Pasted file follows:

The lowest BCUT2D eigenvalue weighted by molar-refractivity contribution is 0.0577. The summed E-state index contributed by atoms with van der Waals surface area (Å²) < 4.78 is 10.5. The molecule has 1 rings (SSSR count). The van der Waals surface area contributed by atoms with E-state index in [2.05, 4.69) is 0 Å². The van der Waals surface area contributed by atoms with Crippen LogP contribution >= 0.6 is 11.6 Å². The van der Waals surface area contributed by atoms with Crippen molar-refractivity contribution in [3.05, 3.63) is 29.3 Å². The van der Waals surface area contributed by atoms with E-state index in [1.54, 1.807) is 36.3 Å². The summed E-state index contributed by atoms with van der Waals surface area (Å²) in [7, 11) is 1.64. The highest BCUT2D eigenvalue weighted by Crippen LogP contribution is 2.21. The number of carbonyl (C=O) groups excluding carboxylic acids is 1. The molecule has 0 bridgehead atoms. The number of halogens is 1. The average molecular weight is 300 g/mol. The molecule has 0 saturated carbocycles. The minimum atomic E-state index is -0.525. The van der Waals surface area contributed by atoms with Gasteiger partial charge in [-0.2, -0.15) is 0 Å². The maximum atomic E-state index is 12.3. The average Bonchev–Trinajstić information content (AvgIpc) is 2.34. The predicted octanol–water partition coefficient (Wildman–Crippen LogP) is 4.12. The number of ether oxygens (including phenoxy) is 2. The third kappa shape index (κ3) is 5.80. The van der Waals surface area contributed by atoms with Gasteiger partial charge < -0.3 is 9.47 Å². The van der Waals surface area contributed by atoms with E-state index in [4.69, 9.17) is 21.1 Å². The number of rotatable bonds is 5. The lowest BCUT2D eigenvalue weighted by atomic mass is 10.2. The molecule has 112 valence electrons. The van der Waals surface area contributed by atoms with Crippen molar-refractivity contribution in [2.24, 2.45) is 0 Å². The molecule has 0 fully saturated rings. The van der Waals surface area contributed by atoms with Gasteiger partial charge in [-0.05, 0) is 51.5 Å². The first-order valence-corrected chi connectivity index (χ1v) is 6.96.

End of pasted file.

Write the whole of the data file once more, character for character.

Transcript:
The lowest BCUT2D eigenvalue weighted by molar-refractivity contribution is 0.0577. The summed E-state index contributed by atoms with van der Waals surface area (Å²) < 4.78 is 10.5. The molecule has 1 rings (SSSR count). The van der Waals surface area contributed by atoms with E-state index in [2.05, 4.69) is 0 Å². The van der Waals surface area contributed by atoms with Crippen LogP contribution >= 0.6 is 11.6 Å². The van der Waals surface area contributed by atoms with Crippen molar-refractivity contribution in [3.05, 3.63) is 29.3 Å². The van der Waals surface area contributed by atoms with E-state index in [1.54, 1.807) is 36.3 Å². The summed E-state index contributed by atoms with van der Waals surface area (Å²) in [7, 11) is 1.64. The highest BCUT2D eigenvalue weighted by Crippen LogP contribution is 2.21. The number of carbonyl (C=O) groups excluding carboxylic acids is 1. The molecule has 0 bridgehead atoms. The number of halogens is 1. The average molecular weight is 300 g/mol. The molecule has 0 saturated carbocycles. The minimum atomic E-state index is -0.525. The van der Waals surface area contributed by atoms with Gasteiger partial charge in [-0.2, -0.15) is 0 Å². The maximum atomic E-state index is 12.3. The average Bonchev–Trinajstić information content (AvgIpc) is 2.34. The predicted octanol–water partition coefficient (Wildman–Crippen LogP) is 4.12. The number of ether oxygens (including phenoxy) is 2. The third kappa shape index (κ3) is 5.80. The van der Waals surface area contributed by atoms with Gasteiger partial charge < -0.3 is 9.47 Å². The van der Waals surface area contributed by atoms with E-state index in [4.69, 9.17) is 21.1 Å². The number of rotatable bonds is 5. The lowest BCUT2D eigenvalue weighted by atomic mass is 10.2. The molecule has 112 valence electrons. The van der Waals surface area contributed by atoms with Crippen molar-refractivity contribution in [2.24, 2.45) is 0 Å². The molecule has 0 fully saturated rings. The van der Waals surface area contributed by atoms with Gasteiger partial charge in [-0.05, 0) is 51.5 Å². The first-order valence-corrected chi connectivity index (χ1v) is 6.96.